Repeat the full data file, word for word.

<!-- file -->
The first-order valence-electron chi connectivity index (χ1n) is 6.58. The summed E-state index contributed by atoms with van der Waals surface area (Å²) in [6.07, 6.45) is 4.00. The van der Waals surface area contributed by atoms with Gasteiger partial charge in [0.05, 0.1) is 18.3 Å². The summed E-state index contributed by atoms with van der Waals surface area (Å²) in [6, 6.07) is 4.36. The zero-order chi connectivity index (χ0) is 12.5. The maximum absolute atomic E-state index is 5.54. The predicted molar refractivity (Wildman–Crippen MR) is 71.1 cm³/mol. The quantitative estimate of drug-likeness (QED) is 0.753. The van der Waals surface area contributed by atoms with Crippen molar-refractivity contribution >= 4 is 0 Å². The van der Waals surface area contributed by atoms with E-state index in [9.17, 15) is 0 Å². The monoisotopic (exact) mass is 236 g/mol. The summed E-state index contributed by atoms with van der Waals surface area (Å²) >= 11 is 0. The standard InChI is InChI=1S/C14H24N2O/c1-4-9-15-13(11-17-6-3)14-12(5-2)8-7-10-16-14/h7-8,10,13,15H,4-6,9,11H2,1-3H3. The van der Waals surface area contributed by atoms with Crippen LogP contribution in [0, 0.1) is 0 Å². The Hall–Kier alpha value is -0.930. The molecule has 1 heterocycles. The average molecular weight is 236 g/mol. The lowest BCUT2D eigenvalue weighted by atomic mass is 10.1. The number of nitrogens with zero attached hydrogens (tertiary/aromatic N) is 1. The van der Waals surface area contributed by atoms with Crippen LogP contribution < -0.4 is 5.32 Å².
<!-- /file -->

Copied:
The first-order valence-electron chi connectivity index (χ1n) is 6.58. The summed E-state index contributed by atoms with van der Waals surface area (Å²) in [6.07, 6.45) is 4.00. The van der Waals surface area contributed by atoms with Gasteiger partial charge in [0.05, 0.1) is 18.3 Å². The summed E-state index contributed by atoms with van der Waals surface area (Å²) in [6, 6.07) is 4.36. The zero-order chi connectivity index (χ0) is 12.5. The maximum absolute atomic E-state index is 5.54. The predicted molar refractivity (Wildman–Crippen MR) is 71.1 cm³/mol. The quantitative estimate of drug-likeness (QED) is 0.753. The van der Waals surface area contributed by atoms with Crippen molar-refractivity contribution >= 4 is 0 Å². The van der Waals surface area contributed by atoms with E-state index in [9.17, 15) is 0 Å². The monoisotopic (exact) mass is 236 g/mol. The summed E-state index contributed by atoms with van der Waals surface area (Å²) >= 11 is 0. The standard InChI is InChI=1S/C14H24N2O/c1-4-9-15-13(11-17-6-3)14-12(5-2)8-7-10-16-14/h7-8,10,13,15H,4-6,9,11H2,1-3H3. The van der Waals surface area contributed by atoms with Crippen LogP contribution in [0, 0.1) is 0 Å². The Hall–Kier alpha value is -0.930. The molecule has 1 heterocycles. The average molecular weight is 236 g/mol. The lowest BCUT2D eigenvalue weighted by atomic mass is 10.1. The number of nitrogens with zero attached hydrogens (tertiary/aromatic N) is 1. The van der Waals surface area contributed by atoms with Crippen LogP contribution < -0.4 is 5.32 Å².